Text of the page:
It's our last day here in Saudi Arabia. We'll be flying to Jeddah from Madinah this afternoon, insya'allah, and then on to Singapore, hoping to touch down some time tomorrow afternoon. It will be nice to get back to normality yet sad to leave the centre of things. Except, of course, that the centre of all things is always accessible assuming we don't make the mistake of assuming it's ourselves.
For the first week or more of our journey I felt almost completely cut off from the bigger world beyond. I didn't see a newspaper until three days ago - the Saudi Gazette, provided gratis by the Oberoi here in Madinah - and we didn't have any television in the apartment at Shisha. It was possible to go on-line for news, but I just didn't feel inclined to do so. The only thing I bothered to check were the football results - and I wish I hadn't. Then moving to the big hotel in Makkah I found myself occasionally glancing at CNN and BBC World, with those glances gradually turning to more sustained viewing, especially here in Madinah where I watched the whole of the first televised debate between the contenders in the US presidential election.
I suppose the race for the White House has comprised the most substantial part of my growing awareness of big events, along with the horror of the bombing of Aleppo. And in local terms exposure to the Saudi Gazette has made me more keenly aware of the challenges faced by the Kingdom, a place about which I have much to learn. Yesterday the lead story concerned some fierce cuts in government salaries - up to 20%, and no annual bonus for the current year - and when you consider just how many Saudis are government employees it isn't difficult to imagine just how disgruntled a lot of folks here are likely to be feeling. Another story about sudden lay-offs, 1300 of them, at a printing company dedicated to printing copies of The Holy Qur'an further suggested deep systemic problems.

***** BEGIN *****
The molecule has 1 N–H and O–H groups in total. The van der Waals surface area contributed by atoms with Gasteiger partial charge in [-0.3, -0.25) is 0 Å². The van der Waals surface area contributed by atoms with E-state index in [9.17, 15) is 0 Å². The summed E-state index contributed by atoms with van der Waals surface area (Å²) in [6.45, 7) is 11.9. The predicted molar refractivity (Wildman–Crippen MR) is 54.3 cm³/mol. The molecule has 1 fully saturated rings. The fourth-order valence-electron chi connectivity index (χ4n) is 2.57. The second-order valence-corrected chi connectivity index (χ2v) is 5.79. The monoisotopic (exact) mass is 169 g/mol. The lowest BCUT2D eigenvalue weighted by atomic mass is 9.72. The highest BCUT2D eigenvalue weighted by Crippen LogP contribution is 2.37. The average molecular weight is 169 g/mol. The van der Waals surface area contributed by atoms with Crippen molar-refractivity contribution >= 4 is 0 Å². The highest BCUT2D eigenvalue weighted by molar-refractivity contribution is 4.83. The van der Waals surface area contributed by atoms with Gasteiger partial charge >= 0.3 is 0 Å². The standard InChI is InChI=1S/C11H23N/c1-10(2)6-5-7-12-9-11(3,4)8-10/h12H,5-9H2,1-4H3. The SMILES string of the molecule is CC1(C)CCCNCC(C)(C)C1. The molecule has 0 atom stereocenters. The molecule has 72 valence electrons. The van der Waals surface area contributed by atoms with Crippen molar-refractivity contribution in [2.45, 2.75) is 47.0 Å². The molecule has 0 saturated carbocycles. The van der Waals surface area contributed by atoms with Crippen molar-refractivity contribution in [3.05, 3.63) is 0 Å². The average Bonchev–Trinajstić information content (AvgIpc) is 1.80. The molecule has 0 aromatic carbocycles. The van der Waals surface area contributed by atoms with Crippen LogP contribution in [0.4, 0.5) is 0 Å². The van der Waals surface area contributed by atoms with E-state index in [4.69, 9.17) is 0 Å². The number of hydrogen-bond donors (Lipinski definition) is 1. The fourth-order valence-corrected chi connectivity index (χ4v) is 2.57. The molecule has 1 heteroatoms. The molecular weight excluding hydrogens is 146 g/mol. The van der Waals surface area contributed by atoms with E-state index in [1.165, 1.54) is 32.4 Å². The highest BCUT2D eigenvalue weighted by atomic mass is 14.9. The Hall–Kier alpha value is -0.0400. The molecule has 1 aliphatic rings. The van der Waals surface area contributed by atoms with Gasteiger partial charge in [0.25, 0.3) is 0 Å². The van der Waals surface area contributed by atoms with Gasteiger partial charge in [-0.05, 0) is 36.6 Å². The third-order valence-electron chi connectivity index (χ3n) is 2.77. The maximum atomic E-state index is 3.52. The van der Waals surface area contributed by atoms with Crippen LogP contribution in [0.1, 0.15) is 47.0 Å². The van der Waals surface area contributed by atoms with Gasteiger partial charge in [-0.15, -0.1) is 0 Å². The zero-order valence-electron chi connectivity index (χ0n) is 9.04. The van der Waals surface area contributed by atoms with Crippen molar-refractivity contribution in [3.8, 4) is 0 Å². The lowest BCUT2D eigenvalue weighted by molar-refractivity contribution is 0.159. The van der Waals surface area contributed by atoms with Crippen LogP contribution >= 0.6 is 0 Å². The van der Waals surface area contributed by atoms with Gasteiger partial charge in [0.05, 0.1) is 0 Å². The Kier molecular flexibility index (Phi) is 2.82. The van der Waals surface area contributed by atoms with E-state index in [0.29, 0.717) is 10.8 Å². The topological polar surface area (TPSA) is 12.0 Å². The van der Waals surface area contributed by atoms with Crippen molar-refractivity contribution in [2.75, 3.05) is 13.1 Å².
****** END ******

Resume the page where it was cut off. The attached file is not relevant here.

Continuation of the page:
As did the Clinton-Trump debate and reactions to it. When one of the contenders for the most powerful office in the world appears to offer little more than an almost comically blustering charlatanism and still gets taken seriously you've got to be more than a little nervous.